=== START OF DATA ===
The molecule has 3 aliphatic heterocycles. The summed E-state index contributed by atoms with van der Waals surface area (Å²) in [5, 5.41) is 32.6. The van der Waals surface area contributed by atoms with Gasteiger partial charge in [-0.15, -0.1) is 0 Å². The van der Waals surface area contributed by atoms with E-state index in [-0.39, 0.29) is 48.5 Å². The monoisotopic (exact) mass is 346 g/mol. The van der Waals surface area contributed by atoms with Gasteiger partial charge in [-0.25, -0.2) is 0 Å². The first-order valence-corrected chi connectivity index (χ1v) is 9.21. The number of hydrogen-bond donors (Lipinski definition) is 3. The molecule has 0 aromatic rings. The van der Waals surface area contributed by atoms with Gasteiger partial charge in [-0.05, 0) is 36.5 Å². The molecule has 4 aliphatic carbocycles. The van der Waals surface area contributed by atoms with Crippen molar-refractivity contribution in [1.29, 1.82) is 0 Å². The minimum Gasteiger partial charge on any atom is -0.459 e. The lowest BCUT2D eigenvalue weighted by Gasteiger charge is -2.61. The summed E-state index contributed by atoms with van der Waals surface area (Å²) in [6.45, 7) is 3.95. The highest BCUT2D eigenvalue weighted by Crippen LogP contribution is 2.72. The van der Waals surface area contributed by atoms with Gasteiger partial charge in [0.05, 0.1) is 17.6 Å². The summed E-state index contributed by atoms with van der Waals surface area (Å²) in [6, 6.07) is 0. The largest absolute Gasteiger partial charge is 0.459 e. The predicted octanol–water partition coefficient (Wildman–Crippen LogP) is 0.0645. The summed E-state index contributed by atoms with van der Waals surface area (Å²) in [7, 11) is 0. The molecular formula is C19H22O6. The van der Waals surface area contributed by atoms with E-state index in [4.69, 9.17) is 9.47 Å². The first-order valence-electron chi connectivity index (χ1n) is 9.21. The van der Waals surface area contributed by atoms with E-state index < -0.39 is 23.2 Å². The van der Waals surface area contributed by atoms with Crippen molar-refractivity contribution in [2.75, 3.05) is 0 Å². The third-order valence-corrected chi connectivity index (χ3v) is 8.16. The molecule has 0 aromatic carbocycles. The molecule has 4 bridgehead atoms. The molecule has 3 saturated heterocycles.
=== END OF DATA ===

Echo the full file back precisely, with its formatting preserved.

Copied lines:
The molecule has 3 aliphatic heterocycles. The summed E-state index contributed by atoms with van der Waals surface area (Å²) in [5, 5.41) is 32.6. The van der Waals surface area contributed by atoms with Gasteiger partial charge in [-0.15, -0.1) is 0 Å². The van der Waals surface area contributed by atoms with E-state index in [-0.39, 0.29) is 48.5 Å². The monoisotopic (exact) mass is 346 g/mol. The van der Waals surface area contributed by atoms with Gasteiger partial charge in [-0.25, -0.2) is 0 Å². The first-order valence-corrected chi connectivity index (χ1v) is 9.21. The number of hydrogen-bond donors (Lipinski definition) is 3. The molecule has 0 aromatic rings. The van der Waals surface area contributed by atoms with Gasteiger partial charge in [-0.05, 0) is 36.5 Å². The molecule has 4 aliphatic carbocycles. The van der Waals surface area contributed by atoms with Crippen molar-refractivity contribution in [1.29, 1.82) is 0 Å². The minimum Gasteiger partial charge on any atom is -0.459 e. The lowest BCUT2D eigenvalue weighted by Gasteiger charge is -2.61. The summed E-state index contributed by atoms with van der Waals surface area (Å²) in [6.45, 7) is 3.95. The highest BCUT2D eigenvalue weighted by Crippen LogP contribution is 2.72. The van der Waals surface area contributed by atoms with Gasteiger partial charge in [0.05, 0.1) is 17.6 Å². The summed E-state index contributed by atoms with van der Waals surface area (Å²) in [6, 6.07) is 0. The largest absolute Gasteiger partial charge is 0.459 e. The predicted octanol–water partition coefficient (Wildman–Crippen LogP) is 0.0645. The summed E-state index contributed by atoms with van der Waals surface area (Å²) in [7, 11) is 0. The molecular formula is C19H22O6. The van der Waals surface area contributed by atoms with E-state index in [4.69, 9.17) is 9.47 Å². The first-order valence-electron chi connectivity index (χ1n) is 9.21. The van der Waals surface area contributed by atoms with E-state index < -0.39 is 23.2 Å². The van der Waals surface area contributed by atoms with Crippen molar-refractivity contribution in [2.75, 3.05) is 0 Å². The third-order valence-corrected chi connectivity index (χ3v) is 8.16. The molecule has 0 aromatic carbocycles. The molecule has 4 bridgehead atoms. The molecule has 3 saturated heterocycles.